In the old days, people robbed stagecoaches and knocked off armored trucks. Now they're knocking off servers.
If you have any trouble sounding condescending, find a UNIX user to show you how it's done.
You may have noticed something a little different about your favorite on-line destination. We've made a major overhaul and invite you to make yourself at home and try out the new features. We encourage you to create a user account if you haven't already. Logged-in users can keep track of all their favorite articles, connect with other readers and editors, and participate in our growing on-line community.
You'll find all the same great articles, blogs and videos, and we hope you enjoy the new look and layout. Additionally, look for new features to be added throughout the year. If you use Linux, LinuxJournal.com should be your home page.
See you on the interwebs!
Software development, and particularly open-source software development, attracts men more often than women. The FLOSS Project has conducted some interesting studies related to gender and open-source software:
Free/Libre and Open Source Software: Policy Support (FLOSS Project): www.flosspols.org
Free/Libre/Open Source Software Report: Gender: Integrated Report of Findings: www.flosspols.org/deliverables/D16HTML/FLOSSPOLS-D16-Gender_Integrated_Report_of_Findings.htm
Free/Libre/Open Source Software Report: Gender: Policy Recommendations: www.flosspols.org/deliverables/D17HTML/FLOSSPOLS-D17-Gender_Policy_Recommendations.htm
Here, my goal is not to explain or solve the problem, but instead to talk with three women who are active in open-source development.
AB: Could you please introduce yourselves?
SS: I'm Sarah Sharp, the maintainer for the Linux kernel driver for USB 3.0 host controllers. I work with the Linux USB kernel developers and other Linux developers in Intel's Open Source Technology Center.
SP: I'm Stormy Peters, the Executive Director of the GNOME Foundation. The GNOME Foundation exists to help the GNOME Project fulfill its mission of a free desktop accessible to everyone.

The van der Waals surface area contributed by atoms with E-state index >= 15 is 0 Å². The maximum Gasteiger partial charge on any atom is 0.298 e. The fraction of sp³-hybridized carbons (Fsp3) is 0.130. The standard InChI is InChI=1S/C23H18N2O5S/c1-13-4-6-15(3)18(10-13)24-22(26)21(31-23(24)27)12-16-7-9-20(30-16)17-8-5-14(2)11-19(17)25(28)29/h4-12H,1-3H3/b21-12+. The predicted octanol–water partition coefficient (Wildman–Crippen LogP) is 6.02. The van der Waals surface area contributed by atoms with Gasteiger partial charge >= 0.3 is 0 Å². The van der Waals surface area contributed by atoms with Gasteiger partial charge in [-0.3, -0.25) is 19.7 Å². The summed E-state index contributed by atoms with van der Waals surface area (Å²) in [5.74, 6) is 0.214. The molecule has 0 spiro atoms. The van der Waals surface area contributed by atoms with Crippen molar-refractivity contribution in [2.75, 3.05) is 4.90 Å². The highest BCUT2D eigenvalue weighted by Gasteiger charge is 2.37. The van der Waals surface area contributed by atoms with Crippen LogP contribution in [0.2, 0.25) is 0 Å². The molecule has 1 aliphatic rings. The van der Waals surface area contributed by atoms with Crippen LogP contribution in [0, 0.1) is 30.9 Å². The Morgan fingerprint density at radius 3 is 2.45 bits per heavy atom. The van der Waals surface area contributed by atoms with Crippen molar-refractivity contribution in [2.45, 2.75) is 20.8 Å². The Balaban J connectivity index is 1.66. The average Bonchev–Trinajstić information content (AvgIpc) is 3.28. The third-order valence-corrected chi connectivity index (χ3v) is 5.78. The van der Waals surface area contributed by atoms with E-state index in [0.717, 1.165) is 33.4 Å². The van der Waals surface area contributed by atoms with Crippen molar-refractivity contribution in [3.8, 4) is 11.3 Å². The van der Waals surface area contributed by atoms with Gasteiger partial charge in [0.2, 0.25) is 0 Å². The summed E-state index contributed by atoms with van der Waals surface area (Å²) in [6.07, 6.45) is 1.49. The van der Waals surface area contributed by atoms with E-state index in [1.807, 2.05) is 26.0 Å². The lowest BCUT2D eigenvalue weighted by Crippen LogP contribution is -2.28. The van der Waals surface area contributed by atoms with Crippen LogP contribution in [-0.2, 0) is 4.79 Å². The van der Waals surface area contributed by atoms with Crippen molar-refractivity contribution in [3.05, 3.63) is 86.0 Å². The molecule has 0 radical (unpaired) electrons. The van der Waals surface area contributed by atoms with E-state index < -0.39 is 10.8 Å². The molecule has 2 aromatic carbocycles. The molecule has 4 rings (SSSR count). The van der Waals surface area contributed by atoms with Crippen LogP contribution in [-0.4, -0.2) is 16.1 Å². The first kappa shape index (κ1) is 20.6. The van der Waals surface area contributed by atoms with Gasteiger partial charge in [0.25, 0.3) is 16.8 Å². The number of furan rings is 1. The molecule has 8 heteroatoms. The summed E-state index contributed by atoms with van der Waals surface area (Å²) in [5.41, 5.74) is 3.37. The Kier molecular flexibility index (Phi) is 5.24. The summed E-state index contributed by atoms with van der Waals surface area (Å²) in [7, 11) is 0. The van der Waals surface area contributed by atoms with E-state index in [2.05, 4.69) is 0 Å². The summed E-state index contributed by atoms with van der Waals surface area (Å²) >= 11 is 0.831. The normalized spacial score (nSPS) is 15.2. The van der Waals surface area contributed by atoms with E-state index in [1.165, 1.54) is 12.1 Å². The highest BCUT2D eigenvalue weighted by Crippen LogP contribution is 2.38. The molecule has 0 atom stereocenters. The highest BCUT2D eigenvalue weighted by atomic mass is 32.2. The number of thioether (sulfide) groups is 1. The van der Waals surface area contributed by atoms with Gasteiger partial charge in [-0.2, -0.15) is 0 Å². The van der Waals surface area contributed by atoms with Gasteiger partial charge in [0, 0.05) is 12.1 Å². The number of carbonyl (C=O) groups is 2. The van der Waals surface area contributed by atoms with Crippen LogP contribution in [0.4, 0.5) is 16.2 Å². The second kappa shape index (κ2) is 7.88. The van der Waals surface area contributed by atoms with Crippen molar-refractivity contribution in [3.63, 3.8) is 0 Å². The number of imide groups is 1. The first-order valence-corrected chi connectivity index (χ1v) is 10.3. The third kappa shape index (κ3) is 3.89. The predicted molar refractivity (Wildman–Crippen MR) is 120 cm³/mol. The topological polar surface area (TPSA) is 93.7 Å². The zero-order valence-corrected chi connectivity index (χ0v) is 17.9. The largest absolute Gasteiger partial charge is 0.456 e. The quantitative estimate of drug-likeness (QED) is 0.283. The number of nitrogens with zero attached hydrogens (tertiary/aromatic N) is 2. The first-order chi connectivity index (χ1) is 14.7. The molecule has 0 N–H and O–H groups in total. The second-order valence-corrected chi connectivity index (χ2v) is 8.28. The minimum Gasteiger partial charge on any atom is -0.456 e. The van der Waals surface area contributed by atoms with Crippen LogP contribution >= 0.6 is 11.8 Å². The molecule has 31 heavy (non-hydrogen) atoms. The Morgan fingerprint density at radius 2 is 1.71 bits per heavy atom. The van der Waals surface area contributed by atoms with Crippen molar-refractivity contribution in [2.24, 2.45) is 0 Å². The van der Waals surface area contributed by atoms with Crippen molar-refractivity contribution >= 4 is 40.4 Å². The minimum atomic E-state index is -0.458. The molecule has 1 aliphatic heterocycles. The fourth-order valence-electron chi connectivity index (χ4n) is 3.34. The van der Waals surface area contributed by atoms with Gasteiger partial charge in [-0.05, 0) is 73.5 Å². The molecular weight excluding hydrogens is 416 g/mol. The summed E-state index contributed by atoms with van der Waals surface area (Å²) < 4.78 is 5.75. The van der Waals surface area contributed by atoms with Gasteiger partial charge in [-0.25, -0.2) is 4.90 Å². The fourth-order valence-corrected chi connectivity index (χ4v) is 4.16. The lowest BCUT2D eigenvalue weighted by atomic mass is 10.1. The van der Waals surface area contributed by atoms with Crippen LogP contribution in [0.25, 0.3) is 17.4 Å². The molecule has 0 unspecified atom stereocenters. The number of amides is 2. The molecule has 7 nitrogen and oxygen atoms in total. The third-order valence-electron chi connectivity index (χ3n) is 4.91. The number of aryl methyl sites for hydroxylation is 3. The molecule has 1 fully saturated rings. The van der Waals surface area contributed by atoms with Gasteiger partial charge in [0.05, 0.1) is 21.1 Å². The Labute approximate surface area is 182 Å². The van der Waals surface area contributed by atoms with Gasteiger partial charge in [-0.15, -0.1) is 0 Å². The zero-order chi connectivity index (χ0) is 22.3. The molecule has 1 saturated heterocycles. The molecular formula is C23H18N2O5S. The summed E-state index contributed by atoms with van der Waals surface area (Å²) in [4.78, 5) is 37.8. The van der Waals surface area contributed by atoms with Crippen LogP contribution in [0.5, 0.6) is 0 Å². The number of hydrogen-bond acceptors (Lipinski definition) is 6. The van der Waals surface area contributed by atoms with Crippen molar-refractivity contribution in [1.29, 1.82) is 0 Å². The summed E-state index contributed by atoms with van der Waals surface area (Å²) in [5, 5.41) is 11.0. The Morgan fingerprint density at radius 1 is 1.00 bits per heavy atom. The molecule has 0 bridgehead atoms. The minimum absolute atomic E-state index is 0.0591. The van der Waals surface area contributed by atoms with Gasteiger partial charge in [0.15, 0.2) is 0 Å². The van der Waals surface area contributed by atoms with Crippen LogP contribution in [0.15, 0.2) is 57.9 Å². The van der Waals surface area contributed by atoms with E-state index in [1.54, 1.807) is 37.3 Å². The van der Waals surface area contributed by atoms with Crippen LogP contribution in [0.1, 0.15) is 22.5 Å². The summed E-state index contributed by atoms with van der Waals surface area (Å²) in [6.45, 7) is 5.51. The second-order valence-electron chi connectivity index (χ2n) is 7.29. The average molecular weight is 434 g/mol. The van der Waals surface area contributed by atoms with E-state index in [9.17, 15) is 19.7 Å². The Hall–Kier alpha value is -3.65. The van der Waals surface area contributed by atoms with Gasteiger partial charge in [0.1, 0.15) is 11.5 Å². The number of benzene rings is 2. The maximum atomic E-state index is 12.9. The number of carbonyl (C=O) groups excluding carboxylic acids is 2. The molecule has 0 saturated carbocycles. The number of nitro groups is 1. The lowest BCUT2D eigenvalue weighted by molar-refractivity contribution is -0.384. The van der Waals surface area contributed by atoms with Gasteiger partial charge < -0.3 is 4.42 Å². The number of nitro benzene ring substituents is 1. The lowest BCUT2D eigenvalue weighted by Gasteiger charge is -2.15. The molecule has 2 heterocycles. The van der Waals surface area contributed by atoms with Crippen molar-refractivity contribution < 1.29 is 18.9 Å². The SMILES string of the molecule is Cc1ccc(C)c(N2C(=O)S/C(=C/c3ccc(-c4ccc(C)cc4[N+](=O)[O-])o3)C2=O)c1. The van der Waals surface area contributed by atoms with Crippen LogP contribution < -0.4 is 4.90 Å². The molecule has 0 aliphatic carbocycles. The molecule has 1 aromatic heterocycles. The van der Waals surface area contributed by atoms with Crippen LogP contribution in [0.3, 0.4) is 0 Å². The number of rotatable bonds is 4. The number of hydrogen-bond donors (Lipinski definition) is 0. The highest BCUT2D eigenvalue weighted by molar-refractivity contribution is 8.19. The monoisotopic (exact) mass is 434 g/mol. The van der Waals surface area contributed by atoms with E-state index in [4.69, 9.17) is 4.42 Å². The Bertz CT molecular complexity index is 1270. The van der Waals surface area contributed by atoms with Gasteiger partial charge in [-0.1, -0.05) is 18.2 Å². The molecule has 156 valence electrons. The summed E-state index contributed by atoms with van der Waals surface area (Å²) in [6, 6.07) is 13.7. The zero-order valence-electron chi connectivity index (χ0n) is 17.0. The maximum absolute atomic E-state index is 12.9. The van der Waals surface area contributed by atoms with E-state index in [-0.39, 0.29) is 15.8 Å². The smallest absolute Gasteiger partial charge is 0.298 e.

VA: I'm Valerie Aurora, the filesystems developer at Red Hat, consultant and sometimes a writer.
AB: Do you remember the very first time when you heard about Linux and your first experience with it?
SP: I don't remember when I first heard about Linux. I think it was probably around 1996. I do remember when I first heard about Web browsers—I said it sounded like a waste of time. I said the same thing about Twitter. Now I use them both every day and find them very useful.
I actually was more interested in GNOME than Linux. I worked in the HP-UX lab and was looking at seeing whether we could put GNOME on HP-UX. This was an intentional move from CDE to a more-featured GNOME. Later, I helped start the Linux lab at HP.
SS: My boyfriend Jamey was the first one to introduce me to Linux. We were both university students at the time. I was taking a C programming class, and we had to compile our work with gcc on a Linux system. There were Linux computers on campus, but I wanted to work on my projects from home. I tried using the instructor's directions for SSHing into a box, but the SSH client I was using didn't handle scroll back properly. My boyfriend told me I could install Cygwin on Windows and walked me though installing it. I finally got tired of Cygwin, and he convinced me to dual-boot my computer with Debian Linux.
I do remember asking Jamey a lot of questions and eventually trying to Google for answers in order to learn things independently.
VA: My first experience with Linux was a long time ago! Around 1996, my university started installing Slackware on most of the fast new i386 PCs in the computer lab. I really liked Linux, in part because our previous UNIX machines were Sun pizza boxes running SunOS 4.1.4, and the i386 blew them out of the water. They also didn't have that distinctive annoying hard-disk whine that the Sun boxes had. I used Linux to read e-mail, write programs and browse the Web. I spent a lot of time customizing my window manager.
AB: Do you agree with the statement that universities (scientific institutions) are the best places to be a cradle for technology, like Linux, and eventually promoters of it?
SP: I do remember being very jealous of today's college students who can carry Linux on a laptop back to their dorm rooms. I had to walk across campus to use the Solaris systems we learned on, and nobody could afford one of their own.
I do think universities are a good place to promote and encourage free software, including Linux. Students look for low cost and good solutions. They then take what they learn to their workplaces.
SS: I believe that universities and colleges are a good place to introduce people to Linux development, but you have to start much younger to introduce people to using Linux. I would love to see programs to get middle-school-aged girls into using Linux and programming small projects or even just installing Linux on older boxes. See creativity-online.com/news/little-girls-get-their-hands-on-arduino/136751 and www.gnomejournal.org/article/88/the-un-scary-screwdriver.